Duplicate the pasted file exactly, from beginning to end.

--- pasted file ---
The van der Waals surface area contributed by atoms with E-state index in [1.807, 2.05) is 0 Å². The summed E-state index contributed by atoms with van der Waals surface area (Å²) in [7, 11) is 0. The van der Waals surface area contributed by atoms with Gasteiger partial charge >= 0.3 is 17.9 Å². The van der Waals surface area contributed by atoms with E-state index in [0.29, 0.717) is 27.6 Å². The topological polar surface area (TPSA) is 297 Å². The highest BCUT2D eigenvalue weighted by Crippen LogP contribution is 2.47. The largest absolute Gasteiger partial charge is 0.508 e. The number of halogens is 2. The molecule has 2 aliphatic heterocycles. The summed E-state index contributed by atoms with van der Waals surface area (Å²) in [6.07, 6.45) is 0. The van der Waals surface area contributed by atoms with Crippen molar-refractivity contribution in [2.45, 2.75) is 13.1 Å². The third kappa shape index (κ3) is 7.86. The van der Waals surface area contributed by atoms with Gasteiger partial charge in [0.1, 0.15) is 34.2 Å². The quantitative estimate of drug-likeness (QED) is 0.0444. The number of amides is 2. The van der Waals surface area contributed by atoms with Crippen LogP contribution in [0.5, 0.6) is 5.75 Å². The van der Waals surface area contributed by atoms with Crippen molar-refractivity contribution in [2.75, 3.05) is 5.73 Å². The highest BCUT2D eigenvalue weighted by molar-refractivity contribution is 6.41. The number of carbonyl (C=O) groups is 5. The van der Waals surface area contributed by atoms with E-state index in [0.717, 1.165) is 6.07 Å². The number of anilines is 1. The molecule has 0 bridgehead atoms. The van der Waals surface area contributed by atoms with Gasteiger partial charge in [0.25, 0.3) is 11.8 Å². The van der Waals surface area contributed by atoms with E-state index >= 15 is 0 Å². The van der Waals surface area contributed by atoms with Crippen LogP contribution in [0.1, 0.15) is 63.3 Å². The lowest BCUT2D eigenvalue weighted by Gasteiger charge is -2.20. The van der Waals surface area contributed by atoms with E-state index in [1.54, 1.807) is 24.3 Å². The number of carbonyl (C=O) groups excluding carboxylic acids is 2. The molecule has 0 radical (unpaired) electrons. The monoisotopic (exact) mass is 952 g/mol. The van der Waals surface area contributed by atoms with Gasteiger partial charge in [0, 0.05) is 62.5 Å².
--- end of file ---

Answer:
The van der Waals surface area contributed by atoms with E-state index in [1.807, 2.05) is 0 Å². The summed E-state index contributed by atoms with van der Waals surface area (Å²) in [7, 11) is 0. The van der Waals surface area contributed by atoms with Gasteiger partial charge >= 0.3 is 17.9 Å². The van der Waals surface area contributed by atoms with E-state index in [0.29, 0.717) is 27.6 Å². The topological polar surface area (TPSA) is 297 Å². The highest BCUT2D eigenvalue weighted by Crippen LogP contribution is 2.47. The largest absolute Gasteiger partial charge is 0.508 e. The number of halogens is 2. The molecule has 2 aliphatic heterocycles. The summed E-state index contributed by atoms with van der Waals surface area (Å²) in [6.07, 6.45) is 0. The van der Waals surface area contributed by atoms with Crippen molar-refractivity contribution in [2.45, 2.75) is 13.1 Å². The third kappa shape index (κ3) is 7.86. The van der Waals surface area contributed by atoms with Gasteiger partial charge in [0.1, 0.15) is 34.2 Å². The quantitative estimate of drug-likeness (QED) is 0.0444. The number of amides is 2. The van der Waals surface area contributed by atoms with Crippen LogP contribution in [0.5, 0.6) is 5.75 Å². The van der Waals surface area contributed by atoms with Crippen molar-refractivity contribution in [2.75, 3.05) is 5.73 Å². The highest BCUT2D eigenvalue weighted by molar-refractivity contribution is 6.41. The number of carbonyl (C=O) groups is 5. The van der Waals surface area contributed by atoms with E-state index in [0.717, 1.165) is 6.07 Å². The number of anilines is 1. The molecule has 0 bridgehead atoms. The van der Waals surface area contributed by atoms with Gasteiger partial charge in [0.25, 0.3) is 11.8 Å². The van der Waals surface area contributed by atoms with E-state index >= 15 is 0 Å². The van der Waals surface area contributed by atoms with Crippen LogP contribution in [0.1, 0.15) is 63.3 Å². The lowest BCUT2D eigenvalue weighted by Gasteiger charge is -2.20. The van der Waals surface area contributed by atoms with E-state index in [1.54, 1.807) is 24.3 Å². The number of carbonyl (C=O) groups excluding carboxylic acids is 2. The molecule has 0 radical (unpaired) electrons. The monoisotopic (exact) mass is 952 g/mol. The van der Waals surface area contributed by atoms with Gasteiger partial charge in [0, 0.05) is 62.5 Å².